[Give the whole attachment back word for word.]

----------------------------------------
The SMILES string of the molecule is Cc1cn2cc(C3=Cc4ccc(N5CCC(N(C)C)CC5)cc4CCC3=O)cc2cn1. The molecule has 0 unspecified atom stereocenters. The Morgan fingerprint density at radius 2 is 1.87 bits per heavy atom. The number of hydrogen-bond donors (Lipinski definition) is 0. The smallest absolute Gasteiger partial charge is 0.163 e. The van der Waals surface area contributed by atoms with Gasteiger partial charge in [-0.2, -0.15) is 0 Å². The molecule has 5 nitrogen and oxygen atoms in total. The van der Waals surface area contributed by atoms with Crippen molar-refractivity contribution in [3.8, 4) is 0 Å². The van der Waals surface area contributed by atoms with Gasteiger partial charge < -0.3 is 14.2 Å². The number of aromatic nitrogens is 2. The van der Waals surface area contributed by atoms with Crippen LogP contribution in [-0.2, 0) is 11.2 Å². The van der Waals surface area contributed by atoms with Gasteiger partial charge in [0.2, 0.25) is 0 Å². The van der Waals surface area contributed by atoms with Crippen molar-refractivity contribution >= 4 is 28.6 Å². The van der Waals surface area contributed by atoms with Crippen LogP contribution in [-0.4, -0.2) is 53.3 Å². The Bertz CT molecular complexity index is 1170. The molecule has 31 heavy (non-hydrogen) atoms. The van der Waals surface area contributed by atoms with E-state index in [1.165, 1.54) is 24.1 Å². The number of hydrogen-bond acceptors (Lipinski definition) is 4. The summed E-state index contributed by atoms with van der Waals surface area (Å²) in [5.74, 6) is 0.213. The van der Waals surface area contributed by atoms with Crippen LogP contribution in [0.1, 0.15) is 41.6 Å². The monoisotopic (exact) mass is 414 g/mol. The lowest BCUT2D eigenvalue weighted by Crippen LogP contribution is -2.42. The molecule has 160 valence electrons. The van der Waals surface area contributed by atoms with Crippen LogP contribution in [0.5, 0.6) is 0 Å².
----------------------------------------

The SMILES string of the molecule is Cc1cn2cc(C3=Cc4ccc(N5CCC(N(C)C)CC5)cc4CCC3=O)cc2cn1. The molecule has 0 unspecified atom stereocenters. The Morgan fingerprint density at radius 2 is 1.87 bits per heavy atom. The number of hydrogen-bond donors (Lipinski definition) is 0. The smallest absolute Gasteiger partial charge is 0.163 e. The van der Waals surface area contributed by atoms with Gasteiger partial charge in [-0.2, -0.15) is 0 Å². The molecule has 5 nitrogen and oxygen atoms in total. The van der Waals surface area contributed by atoms with Crippen molar-refractivity contribution in [3.8, 4) is 0 Å². The van der Waals surface area contributed by atoms with Gasteiger partial charge < -0.3 is 14.2 Å². The number of aromatic nitrogens is 2. The van der Waals surface area contributed by atoms with Crippen LogP contribution in [-0.2, 0) is 11.2 Å². The van der Waals surface area contributed by atoms with Gasteiger partial charge in [0.2, 0.25) is 0 Å². The van der Waals surface area contributed by atoms with Crippen molar-refractivity contribution >= 4 is 28.6 Å². The van der Waals surface area contributed by atoms with Crippen LogP contribution in [-0.4, -0.2) is 53.3 Å². The Bertz CT molecular complexity index is 1170. The molecule has 31 heavy (non-hydrogen) atoms. The van der Waals surface area contributed by atoms with E-state index in [1.165, 1.54) is 24.1 Å². The number of hydrogen-bond acceptors (Lipinski definition) is 4. The summed E-state index contributed by atoms with van der Waals surface area (Å²) in [5.74, 6) is 0.213. The van der Waals surface area contributed by atoms with Crippen LogP contribution in [0.1, 0.15) is 41.6 Å². The monoisotopic (exact) mass is 414 g/mol. The lowest BCUT2D eigenvalue weighted by Crippen LogP contribution is -2.42. The molecule has 160 valence electrons. The van der Waals surface area contributed by atoms with Crippen LogP contribution in [0.5, 0.6) is 0 Å².